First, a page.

Volume 552, Issue 2 p. 335-344
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Mitochondrial formation of reactive oxygen species

Julio F. Turrens

Corresponding Author

Julio F. Turrens

Department of Biomedical Sciences, University of South Alabama, Mobile, AL 36688, USA

Corresponding author J. F. Turrens: Biomedical Sciences UCOM 6000, University of South Alabama, Mobile, AL 36688-0002, USA. Email: [email protected]Search for more papers by this author
First published: 01 October 2003
Citations: 2,445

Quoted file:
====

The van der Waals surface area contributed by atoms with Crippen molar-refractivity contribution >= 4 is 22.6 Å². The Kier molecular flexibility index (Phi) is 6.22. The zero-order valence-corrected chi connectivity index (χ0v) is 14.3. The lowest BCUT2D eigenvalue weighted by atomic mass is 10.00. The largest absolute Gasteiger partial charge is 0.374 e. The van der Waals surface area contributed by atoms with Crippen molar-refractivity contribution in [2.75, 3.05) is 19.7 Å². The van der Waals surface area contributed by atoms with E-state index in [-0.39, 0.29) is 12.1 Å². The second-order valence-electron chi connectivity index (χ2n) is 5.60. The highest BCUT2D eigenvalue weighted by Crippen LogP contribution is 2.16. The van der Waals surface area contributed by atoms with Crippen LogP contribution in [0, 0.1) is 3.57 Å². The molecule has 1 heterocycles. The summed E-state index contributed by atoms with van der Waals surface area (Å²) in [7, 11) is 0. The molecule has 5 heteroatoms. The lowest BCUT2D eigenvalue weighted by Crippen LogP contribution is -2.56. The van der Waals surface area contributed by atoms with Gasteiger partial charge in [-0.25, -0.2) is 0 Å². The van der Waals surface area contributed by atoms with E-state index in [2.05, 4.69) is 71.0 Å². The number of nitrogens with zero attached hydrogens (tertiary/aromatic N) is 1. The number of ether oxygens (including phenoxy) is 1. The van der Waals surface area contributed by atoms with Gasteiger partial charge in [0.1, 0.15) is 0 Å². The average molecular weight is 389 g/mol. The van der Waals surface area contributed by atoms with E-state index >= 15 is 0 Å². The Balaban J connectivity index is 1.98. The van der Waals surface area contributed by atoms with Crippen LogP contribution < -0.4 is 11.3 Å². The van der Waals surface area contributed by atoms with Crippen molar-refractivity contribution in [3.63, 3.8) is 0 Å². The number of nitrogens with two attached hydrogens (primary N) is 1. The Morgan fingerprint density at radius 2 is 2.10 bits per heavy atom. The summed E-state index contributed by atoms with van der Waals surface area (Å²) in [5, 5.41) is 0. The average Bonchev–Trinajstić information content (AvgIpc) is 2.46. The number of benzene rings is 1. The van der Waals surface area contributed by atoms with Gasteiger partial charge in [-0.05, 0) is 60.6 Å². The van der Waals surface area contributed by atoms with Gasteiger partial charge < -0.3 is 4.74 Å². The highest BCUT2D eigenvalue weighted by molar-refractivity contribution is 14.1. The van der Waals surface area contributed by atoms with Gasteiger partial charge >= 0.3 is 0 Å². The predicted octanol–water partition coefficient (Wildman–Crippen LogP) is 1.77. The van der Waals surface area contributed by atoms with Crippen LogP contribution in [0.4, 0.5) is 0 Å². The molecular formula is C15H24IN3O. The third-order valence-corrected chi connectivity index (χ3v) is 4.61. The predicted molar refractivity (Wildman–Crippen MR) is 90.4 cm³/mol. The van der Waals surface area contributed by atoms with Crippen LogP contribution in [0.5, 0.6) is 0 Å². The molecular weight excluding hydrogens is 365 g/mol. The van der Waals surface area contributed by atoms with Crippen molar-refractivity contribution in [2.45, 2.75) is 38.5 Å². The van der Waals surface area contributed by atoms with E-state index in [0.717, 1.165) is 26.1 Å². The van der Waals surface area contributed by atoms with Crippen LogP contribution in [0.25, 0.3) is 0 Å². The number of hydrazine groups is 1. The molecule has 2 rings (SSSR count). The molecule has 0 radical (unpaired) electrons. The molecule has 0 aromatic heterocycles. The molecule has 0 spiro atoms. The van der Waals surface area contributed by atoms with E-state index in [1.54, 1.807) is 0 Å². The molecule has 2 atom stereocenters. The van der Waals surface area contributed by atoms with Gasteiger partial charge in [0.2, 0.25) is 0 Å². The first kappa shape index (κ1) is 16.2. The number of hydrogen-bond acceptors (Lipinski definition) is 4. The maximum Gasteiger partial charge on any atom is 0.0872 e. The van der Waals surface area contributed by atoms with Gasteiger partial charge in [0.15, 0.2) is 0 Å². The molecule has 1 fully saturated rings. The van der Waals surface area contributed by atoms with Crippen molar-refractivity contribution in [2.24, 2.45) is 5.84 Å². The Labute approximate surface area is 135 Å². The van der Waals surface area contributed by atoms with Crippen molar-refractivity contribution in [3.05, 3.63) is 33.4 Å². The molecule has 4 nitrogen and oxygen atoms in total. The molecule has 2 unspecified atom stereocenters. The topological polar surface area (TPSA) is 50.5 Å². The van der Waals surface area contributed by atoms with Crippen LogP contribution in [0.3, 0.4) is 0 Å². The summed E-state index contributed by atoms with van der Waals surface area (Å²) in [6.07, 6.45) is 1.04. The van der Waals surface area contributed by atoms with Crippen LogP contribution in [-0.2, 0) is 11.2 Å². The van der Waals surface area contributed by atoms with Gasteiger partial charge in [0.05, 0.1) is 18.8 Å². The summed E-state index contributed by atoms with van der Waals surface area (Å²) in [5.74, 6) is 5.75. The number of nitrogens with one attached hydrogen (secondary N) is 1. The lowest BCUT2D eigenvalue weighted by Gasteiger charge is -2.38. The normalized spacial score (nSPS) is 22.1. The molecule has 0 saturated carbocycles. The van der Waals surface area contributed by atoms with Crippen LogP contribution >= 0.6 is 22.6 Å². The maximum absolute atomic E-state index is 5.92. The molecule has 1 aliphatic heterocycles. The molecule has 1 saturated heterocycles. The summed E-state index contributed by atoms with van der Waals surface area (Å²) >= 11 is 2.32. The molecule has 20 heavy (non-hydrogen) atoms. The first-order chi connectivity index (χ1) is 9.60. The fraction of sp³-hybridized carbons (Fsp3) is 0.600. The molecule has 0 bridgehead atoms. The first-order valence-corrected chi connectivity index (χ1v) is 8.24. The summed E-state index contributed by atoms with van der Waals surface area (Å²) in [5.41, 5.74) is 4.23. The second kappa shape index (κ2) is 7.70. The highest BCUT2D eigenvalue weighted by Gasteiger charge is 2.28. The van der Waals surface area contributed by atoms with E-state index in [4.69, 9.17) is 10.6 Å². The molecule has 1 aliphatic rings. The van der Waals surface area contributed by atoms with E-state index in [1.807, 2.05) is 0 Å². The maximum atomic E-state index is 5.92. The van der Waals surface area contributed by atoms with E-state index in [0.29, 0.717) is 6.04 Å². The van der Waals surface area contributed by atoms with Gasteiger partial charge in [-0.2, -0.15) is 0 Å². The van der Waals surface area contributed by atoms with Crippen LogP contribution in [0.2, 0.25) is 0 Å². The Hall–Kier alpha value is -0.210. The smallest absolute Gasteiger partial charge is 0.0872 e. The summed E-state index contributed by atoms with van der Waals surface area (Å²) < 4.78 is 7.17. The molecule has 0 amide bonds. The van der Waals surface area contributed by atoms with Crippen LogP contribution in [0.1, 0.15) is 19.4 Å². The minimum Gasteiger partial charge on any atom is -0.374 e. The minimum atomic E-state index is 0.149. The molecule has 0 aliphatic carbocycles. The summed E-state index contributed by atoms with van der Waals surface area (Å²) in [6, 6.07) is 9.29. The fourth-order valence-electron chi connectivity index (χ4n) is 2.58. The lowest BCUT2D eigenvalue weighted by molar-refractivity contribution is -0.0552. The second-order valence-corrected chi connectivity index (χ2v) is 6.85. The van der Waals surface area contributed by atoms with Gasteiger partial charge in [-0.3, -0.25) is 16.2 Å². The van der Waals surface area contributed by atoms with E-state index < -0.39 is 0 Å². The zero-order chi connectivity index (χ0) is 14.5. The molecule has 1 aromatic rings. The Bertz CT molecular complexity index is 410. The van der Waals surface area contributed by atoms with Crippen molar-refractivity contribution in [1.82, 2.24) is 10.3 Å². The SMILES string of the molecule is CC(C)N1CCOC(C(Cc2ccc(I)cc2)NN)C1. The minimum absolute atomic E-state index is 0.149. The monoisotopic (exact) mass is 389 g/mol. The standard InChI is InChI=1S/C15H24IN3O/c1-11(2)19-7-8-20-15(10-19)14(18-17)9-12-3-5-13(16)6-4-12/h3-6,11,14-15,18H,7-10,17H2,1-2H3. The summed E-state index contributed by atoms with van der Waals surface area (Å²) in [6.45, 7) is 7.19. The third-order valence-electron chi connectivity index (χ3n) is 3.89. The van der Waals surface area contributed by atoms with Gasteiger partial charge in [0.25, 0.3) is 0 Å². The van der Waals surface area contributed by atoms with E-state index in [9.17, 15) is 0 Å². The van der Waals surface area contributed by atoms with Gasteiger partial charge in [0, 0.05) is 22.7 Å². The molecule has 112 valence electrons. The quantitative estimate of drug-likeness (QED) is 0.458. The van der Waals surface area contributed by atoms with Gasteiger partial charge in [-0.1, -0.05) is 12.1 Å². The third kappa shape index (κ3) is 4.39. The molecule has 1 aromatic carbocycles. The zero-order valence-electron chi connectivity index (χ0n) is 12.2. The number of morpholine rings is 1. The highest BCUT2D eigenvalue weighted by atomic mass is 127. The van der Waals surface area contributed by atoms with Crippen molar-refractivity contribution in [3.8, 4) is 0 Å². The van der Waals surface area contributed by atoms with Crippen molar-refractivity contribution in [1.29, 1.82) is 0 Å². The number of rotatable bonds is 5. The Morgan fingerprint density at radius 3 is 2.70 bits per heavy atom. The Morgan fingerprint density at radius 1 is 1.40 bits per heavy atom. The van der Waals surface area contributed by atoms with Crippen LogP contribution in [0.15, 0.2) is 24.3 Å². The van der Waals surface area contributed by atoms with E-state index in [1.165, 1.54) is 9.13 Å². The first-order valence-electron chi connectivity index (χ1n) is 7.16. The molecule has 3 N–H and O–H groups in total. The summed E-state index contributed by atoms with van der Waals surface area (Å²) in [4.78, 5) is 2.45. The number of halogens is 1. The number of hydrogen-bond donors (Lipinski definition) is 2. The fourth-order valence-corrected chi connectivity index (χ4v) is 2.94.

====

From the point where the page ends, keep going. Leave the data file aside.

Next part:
The reduction of oxygen to water proceeds via one electron at a time. In the mitochondrial respiratory chain, Complex IV (cytochrome oxidase) retains all partially reduced intermediates until full reduction is achieved. Other redox centres in the electron transport chain, however, may leak electrons to oxygen, partially reducing this molecule to superoxide anion (O2•). Even though O2• is not a strong oxidant, it is a precursor of most other reactive oxygen species, and it also becomes involved in the propagation of oxidative chain reactions. Despite the presence of various antioxidant defences, the mitochondrion appears to be the main intracellular source of these oxidants. This review describes the main mitochondrial sources of reactive species and the antioxidant defences that evolved to prevent oxidative damage in all the mitochondrial compartments. We also discuss various physiological and pathological scenarios resulting from an increased steady state concentration of mitochondrial oxidants.